Based on my brief experience with it, Grammarly certainly seems to warrant the respect it gets, and though I may not need it now while my writing is concentrated in the experimental short story format, I may consider attaining a full subscription for future proofreading of my novels and academic papers (both of which are included in the aforementioned preset list). In any case, Grammarly has certainly gained this writer’s attention, and I believe it deserves the attention of any writer looking for a better automated editor than what the standard word processor has to offer. To paraphrase the famous proverb, your grammar is only as strong as your weakest misplaced comma.

Bonus: I used Grammarly to proofread the first draft of this blog post. Before editing and after including vocabulary and plagiarism checking, it came out to 35 critical issues and a score of 91 out of 100. Thanks, Grammarly!

Today’s creative writing post is brought to you by Grammarly, the World’s Best Grammar Checker. I was not compensated for this review. All opinions expressed here are my own. For more information on Grammarly, visit http://www.grammarly.com/grammar-check. Thanks for reading! Happy writing!

Word of the Week: Apocryphal

Word: apocryphal

Pronunciation: ə-PAH-krə-fəl

Part of Speech: adjective

Definition: of doubtful authenticity, although widely circulated as being true

Source: Oxford Dictionaries

And we’re back to the flashcards. I’m sure I’ve heard or read the word “apocryphal” elsewhere before, but when I think about it, the only place I can clearly remember seeing it is on a standardized test prep flashcard. Perhaps if I had made a note of it back then, I could have used it in some of my stories. It does, after all, have a lot to do with fiction.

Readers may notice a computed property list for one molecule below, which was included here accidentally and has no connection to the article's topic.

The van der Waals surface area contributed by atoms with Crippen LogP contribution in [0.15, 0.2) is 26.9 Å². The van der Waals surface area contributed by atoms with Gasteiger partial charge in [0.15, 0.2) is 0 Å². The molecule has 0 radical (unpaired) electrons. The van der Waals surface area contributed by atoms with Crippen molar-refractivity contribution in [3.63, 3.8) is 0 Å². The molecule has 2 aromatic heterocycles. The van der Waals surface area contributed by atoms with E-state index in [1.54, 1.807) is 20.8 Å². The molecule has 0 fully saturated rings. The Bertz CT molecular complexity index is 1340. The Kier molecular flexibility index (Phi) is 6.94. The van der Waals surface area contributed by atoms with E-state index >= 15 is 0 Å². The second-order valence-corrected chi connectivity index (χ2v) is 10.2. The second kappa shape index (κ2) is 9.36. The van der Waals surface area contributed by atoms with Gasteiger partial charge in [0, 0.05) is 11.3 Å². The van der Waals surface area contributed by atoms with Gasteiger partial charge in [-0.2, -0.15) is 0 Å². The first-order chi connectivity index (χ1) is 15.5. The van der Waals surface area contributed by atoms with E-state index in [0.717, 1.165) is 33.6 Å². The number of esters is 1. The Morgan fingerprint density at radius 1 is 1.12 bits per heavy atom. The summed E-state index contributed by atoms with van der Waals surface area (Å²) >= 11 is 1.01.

An “apocryphal” story or statement is one that isn’t confirmed to be true, despite being widely considered as such. The word is the adjective form of the noun “apocrypha”, which means “writings or reports not considered genuine”. This noun is originally Latin and comes from the adjective apocryphus “secret writings”, which in turn is derived from the Greek adjective apókruphos, meaning “hidden” or “secret”.

I almost want to say that there was a time when I thought the word “apocryphal” had something to do with the Apocalypse. Despite the mistake, the relation to the Bible wasn’t such a wrong conclusion, since the Apocrypha refers to “biblical or related writings not forming part of the accepted canon of Scripture”. In its common sense, I suppose “apocryphal” could be a fancy way of referring to rumors, so if your characters like to gossip, this may be a good word to describe their unauthenticated stories! Good luck!

What are your thoughts on this word? Any suggestions for future “Word of the Week” featured words?

The New Girl

(What If? Exercise: Read the description here.)

She thought she was so special, that gringa. Everyone liked her. Everyone wanted to talk to her. Just because she came from America. So what? The girl couldn’t even speak a word of Portuguese! What was she doing in a seventh-grade classroom in Brazil? The whole first week she was here, she didn’t open her mouth once. Who wants to be friends with a girl like that?

She was useful for English class; I’ll give her that. She even kept a Portuguese-English dictionary in her desk at all times. I borrowed it more than once. She never offered it, though. She liked the popular girls better, I could tell. They were the ones who always talked to her and tried to teach her Portuguese. I went to school with these girls for years and they wouldn’t give me the time of day. This stranger was around for five minutes and somehow she deserved all their attention? Please. She wasn’t even as pretty as them. I bet they were just using her for help with English too.